Rise of the Ro­bots

Mul­ti­skilled droids ready to help in the kitchen, play with the kids or take us around town will be march­ing into our homes soon, if re­cent tech shows are any­thing to go by. As do­mes­tic bots be­come more so­phis­ti­cated, Mar­i­anna Cerini checks out five you m

Hong Kong Tatler - - Life -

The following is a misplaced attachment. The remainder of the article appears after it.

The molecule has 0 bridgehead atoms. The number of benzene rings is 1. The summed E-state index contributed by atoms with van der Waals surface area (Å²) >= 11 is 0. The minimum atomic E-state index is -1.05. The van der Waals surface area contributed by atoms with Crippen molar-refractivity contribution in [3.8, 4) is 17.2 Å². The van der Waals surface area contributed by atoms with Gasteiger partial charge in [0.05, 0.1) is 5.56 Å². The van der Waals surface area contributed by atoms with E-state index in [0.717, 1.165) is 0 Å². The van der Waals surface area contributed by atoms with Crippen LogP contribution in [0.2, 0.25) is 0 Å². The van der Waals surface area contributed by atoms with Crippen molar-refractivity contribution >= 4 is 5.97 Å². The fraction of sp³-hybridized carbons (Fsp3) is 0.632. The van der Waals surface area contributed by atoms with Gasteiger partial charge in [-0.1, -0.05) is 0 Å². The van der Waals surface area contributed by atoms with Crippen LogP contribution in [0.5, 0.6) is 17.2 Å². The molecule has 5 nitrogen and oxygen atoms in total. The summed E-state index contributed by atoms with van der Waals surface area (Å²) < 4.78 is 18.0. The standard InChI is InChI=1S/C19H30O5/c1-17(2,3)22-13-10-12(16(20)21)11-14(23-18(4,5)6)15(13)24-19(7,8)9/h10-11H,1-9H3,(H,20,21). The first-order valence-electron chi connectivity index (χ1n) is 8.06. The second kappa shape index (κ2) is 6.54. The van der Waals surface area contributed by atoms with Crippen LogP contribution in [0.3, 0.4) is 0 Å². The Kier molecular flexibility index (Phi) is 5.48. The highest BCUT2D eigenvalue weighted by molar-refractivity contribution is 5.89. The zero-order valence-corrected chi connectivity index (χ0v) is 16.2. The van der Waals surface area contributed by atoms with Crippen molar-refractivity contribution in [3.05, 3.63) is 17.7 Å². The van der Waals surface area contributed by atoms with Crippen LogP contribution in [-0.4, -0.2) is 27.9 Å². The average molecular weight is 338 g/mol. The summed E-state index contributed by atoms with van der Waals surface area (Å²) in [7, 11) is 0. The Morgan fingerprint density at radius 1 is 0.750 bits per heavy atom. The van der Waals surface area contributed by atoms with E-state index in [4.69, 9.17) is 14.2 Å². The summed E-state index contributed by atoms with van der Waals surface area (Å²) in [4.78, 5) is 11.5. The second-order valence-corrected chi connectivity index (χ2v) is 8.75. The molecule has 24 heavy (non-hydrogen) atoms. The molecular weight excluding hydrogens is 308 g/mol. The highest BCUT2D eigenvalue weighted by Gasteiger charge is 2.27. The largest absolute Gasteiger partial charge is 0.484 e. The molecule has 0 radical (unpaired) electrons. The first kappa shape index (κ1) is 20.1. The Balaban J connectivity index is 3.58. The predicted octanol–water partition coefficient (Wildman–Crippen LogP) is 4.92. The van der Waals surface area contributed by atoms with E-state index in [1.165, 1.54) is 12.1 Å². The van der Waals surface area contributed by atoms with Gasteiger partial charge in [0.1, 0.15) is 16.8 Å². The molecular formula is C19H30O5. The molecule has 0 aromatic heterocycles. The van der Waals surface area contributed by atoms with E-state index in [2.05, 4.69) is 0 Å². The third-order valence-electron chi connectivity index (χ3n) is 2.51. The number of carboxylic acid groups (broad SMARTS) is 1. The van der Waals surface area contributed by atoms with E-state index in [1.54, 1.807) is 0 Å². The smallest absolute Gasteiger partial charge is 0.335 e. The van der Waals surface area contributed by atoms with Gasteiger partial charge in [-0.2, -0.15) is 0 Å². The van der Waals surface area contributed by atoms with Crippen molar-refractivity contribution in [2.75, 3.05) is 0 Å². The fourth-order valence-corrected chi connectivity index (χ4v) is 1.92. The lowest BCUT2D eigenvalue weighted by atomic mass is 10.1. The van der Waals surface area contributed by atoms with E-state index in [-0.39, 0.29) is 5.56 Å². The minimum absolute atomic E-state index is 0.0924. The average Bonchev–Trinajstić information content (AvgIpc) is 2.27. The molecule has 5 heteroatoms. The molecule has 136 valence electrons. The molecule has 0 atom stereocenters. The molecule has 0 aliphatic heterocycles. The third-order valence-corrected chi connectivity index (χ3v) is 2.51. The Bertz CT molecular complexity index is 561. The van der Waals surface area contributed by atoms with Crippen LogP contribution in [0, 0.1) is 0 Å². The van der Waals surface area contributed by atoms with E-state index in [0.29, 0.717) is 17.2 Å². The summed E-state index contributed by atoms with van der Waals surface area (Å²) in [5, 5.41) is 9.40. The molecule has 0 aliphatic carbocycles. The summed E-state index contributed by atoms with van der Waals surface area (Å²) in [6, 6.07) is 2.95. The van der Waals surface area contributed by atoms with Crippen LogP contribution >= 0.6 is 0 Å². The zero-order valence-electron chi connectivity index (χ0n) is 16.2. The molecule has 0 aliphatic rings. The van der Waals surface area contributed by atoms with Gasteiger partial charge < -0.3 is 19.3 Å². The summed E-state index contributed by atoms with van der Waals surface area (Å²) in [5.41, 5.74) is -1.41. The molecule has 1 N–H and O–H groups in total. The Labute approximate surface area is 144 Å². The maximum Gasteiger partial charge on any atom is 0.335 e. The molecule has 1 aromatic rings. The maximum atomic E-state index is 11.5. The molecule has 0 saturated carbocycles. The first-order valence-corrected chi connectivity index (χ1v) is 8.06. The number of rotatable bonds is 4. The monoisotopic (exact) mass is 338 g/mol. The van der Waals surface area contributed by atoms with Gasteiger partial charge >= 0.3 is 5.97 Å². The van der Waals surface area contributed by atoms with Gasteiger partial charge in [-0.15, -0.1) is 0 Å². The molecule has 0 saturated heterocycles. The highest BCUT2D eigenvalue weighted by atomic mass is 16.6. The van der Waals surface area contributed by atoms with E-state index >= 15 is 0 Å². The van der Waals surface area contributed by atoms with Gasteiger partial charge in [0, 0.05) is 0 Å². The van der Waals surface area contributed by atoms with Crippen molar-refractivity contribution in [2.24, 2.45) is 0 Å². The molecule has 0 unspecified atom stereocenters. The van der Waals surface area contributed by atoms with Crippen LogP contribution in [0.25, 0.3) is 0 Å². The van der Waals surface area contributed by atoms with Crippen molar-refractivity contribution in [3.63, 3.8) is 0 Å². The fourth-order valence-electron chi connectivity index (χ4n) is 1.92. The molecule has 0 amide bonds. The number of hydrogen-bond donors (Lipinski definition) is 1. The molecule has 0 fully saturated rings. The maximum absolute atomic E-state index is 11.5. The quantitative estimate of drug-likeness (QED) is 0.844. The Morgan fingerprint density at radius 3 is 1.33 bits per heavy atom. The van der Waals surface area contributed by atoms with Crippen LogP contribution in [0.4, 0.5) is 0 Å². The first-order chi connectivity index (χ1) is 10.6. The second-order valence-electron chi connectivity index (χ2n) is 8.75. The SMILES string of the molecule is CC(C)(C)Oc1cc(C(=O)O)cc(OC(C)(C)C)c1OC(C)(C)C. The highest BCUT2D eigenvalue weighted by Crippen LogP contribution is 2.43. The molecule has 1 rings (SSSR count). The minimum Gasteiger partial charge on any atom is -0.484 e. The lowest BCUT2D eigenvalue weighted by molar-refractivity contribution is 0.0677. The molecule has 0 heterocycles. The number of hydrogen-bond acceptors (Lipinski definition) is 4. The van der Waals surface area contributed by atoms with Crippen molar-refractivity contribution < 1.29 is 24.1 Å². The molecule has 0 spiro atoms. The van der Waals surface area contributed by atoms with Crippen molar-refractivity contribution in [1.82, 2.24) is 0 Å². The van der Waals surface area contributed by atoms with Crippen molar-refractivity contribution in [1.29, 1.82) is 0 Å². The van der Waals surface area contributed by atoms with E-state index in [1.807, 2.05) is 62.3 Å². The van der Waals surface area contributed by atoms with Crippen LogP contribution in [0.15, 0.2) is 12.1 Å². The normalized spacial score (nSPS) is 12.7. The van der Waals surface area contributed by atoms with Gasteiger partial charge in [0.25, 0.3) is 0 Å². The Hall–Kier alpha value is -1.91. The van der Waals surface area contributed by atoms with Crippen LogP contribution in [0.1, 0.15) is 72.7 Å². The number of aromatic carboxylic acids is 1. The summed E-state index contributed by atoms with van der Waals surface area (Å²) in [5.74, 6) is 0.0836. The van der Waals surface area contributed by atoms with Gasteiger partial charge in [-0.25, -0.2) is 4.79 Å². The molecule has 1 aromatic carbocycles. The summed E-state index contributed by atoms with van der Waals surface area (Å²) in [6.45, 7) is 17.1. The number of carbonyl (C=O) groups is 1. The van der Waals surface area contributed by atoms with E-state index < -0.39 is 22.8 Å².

Con­ceived in 1986, Asimo was de­vel­oped by Honda in 2000, mak­ing it one of the old­est droids, and its cur­rent it­er­a­tion is hailed as one of the world’s most ad­vanced ro­bots. Asimo can walk, dance, run and grip things, and re­cently re­ceived an up­grade that en­hanced in­tel­li­gence and dex­ter­ity, so it is now able to re­spond to events around it, carry trays and heavy gro­cery bags, and even serve tea. The bot is also ca­pa­ble of com­plex sign lan­guage. Honda is work­ing on fur­ther en­hance­ments and plans to have Asimo in stores within a decade. Softbank Ro­bot­ics’ engi­neer­ing and soft­ware en­able Nao, 11 years old and in its 5th it­er­a­tion, to move around and adapt to its en­vi­ron­ment with the aid of sen­sors in its head, hands and feet. Four di­rec­tional mi­cro­phones and loud­speak­ers al­low it to in­ter­act with hu­mans, and the 58cm dy­namo dis­plays an ar­ray of nu­anced per­son­al­i­ties. While Nao has great nov­elty value, such as play­ing soc­cer and groom­ing a cat, it can also do some se­ri­ous good. In a pro­gramme called Autism So­lu­tions for Kids, or ASK Nao, the ro­bot plays ed­u­ca­tional games that help autis­tic chil­dren work on com­mu­ni­ca­tion and emotional in­tel­li­gence. You can get your hands on Nao for US$7,990.

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